Configuration

Configuration detailing how types are constructed and dependencies should be resolved can be provided as an associative array when instantiating Zend\Di\Config. A type may be an actual class name or an alias to a class name.

The configuration array respects the following keys (unknown keys are ignored):

  • preferences: Associative nested array that maps class or interface names to a service name that should be used to provide a dependency. See the Type Preferences section below for details.

  • types: Associative array defining how classes or aliases should be constructed. Each key in this array is a class or alias name, and its value is another associative array with the following keys:

  • preferences: The same as preferences above, but only for the associated class.

  • parameters: Associative array declaring the values to inject for the declared construction parameters. Each key is the parameter name as declared in the constructor method of the associated class name. See the Parameters section below for details.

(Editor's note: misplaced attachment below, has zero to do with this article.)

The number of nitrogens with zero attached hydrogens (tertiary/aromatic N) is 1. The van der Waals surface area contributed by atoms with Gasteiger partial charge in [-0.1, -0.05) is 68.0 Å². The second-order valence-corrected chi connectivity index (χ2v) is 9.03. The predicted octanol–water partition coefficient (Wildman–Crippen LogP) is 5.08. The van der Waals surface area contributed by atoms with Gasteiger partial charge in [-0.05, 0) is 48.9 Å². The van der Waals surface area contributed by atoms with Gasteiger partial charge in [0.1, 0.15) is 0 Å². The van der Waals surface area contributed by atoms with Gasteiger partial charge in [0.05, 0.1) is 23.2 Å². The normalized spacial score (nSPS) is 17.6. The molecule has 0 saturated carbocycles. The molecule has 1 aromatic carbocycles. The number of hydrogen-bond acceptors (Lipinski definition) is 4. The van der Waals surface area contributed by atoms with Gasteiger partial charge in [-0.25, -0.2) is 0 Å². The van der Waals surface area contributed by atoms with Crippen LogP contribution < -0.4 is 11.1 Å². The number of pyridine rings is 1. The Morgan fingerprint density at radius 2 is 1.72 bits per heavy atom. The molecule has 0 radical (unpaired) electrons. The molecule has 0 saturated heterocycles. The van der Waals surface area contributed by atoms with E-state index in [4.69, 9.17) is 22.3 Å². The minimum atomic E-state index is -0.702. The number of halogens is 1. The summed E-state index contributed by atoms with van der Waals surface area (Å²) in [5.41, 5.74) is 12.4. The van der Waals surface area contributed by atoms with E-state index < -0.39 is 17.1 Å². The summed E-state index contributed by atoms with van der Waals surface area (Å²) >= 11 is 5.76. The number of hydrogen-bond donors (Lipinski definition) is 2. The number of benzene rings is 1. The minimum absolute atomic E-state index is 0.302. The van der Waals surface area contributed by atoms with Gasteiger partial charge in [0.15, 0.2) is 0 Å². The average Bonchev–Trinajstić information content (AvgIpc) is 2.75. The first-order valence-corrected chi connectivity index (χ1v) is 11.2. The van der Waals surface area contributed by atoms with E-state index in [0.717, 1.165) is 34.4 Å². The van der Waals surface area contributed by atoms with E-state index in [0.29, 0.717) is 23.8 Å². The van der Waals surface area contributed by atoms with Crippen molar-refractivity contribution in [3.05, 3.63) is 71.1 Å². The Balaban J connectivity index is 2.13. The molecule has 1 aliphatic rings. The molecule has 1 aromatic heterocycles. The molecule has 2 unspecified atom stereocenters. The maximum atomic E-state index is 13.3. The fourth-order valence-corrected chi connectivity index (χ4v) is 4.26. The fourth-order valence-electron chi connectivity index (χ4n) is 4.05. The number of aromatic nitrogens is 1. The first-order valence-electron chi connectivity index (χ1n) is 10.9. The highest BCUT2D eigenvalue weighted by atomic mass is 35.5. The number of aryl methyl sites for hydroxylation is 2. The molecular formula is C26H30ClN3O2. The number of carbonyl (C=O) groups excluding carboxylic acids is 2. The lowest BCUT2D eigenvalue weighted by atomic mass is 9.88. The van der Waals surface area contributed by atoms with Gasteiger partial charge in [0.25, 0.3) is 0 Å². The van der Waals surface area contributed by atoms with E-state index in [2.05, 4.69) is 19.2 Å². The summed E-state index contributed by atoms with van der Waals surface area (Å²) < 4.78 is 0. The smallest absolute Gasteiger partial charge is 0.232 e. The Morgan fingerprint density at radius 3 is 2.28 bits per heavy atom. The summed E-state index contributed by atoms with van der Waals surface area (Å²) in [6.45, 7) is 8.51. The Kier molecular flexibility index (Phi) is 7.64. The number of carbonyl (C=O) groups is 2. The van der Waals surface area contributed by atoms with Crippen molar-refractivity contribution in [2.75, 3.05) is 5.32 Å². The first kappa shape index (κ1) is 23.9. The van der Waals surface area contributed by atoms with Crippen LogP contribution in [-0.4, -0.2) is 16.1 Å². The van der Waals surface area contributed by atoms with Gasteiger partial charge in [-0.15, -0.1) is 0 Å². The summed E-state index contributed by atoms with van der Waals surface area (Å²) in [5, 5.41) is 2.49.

• typeOf: String that contains a class name. It declares that the associated key is an alias of the given class name. This class must exist. It cannot not be another alias.

Below is an example of injector configuration.

$config = new \Zend\Di\Config([
    // Declares global preferences to use when resolving
    // dependencies of the specified type
    'preferences' => [
        // A map of classname => preferred type
        MyInterface::class => MyImplementation::class,
    ],

    // Declares how types should be constructed.
    // This also allows declaring aliases of a specific class
    'types' => [
        ClassName::class => [
            // Declaration in the same way as global preferences
            // but these will aply when the type of the associated key
            // should be instanciated
            'preferences' => [],

            // Constructor parameters to inject. This option will define
            // the injections directly by the parameter name of the constructor
            // used as key.
            //
            // If the parameter is type-hinted by a class/interface name, you can
            // provide the injection by string. The injector will use the IoC